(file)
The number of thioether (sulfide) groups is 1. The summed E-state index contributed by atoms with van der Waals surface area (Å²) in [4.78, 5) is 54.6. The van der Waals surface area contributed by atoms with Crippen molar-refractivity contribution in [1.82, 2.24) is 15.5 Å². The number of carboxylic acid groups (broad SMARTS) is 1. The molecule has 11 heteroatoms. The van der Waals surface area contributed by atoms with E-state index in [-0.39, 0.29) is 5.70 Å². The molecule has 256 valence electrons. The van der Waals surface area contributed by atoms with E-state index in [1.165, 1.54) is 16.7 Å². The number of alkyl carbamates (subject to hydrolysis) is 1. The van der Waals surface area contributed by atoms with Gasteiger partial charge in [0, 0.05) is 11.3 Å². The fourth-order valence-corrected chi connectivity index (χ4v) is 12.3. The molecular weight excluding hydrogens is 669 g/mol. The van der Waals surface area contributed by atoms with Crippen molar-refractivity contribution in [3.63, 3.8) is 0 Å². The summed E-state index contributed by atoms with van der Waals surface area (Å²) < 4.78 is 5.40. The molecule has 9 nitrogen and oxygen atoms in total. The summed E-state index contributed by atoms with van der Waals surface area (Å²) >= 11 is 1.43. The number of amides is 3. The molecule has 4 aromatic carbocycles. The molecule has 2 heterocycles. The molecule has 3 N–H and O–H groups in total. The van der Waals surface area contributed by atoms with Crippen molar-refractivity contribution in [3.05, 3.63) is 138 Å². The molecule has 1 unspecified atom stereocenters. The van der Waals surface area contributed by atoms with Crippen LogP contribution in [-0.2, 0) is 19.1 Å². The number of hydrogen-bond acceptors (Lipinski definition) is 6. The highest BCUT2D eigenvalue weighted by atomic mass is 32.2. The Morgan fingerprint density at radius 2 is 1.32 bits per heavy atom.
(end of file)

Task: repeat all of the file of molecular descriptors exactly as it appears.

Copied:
The number of thioether (sulfide) groups is 1. The summed E-state index contributed by atoms with van der Waals surface area (Å²) in [4.78, 5) is 54.6. The van der Waals surface area contributed by atoms with Crippen molar-refractivity contribution in [1.82, 2.24) is 15.5 Å². The number of carboxylic acid groups (broad SMARTS) is 1. The molecule has 11 heteroatoms. The van der Waals surface area contributed by atoms with E-state index in [-0.39, 0.29) is 5.70 Å². The molecule has 256 valence electrons. The van der Waals surface area contributed by atoms with E-state index in [1.165, 1.54) is 16.7 Å². The number of alkyl carbamates (subject to hydrolysis) is 1. The van der Waals surface area contributed by atoms with Gasteiger partial charge in [0, 0.05) is 11.3 Å². The fourth-order valence-corrected chi connectivity index (χ4v) is 12.3. The molecular weight excluding hydrogens is 669 g/mol. The van der Waals surface area contributed by atoms with Crippen molar-refractivity contribution in [3.63, 3.8) is 0 Å². The summed E-state index contributed by atoms with van der Waals surface area (Å²) < 4.78 is 5.40. The molecule has 9 nitrogen and oxygen atoms in total. The summed E-state index contributed by atoms with van der Waals surface area (Å²) >= 11 is 1.43. The number of amides is 3. The molecule has 4 aromatic carbocycles. The molecule has 2 heterocycles. The molecule has 3 N–H and O–H groups in total. The van der Waals surface area contributed by atoms with Crippen molar-refractivity contribution in [3.05, 3.63) is 138 Å². The molecule has 1 unspecified atom stereocenters. The van der Waals surface area contributed by atoms with Crippen LogP contribution in [-0.2, 0) is 19.1 Å². The number of hydrogen-bond acceptors (Lipinski definition) is 6. The highest BCUT2D eigenvalue weighted by atomic mass is 32.2. The Morgan fingerprint density at radius 2 is 1.32 bits per heavy atom.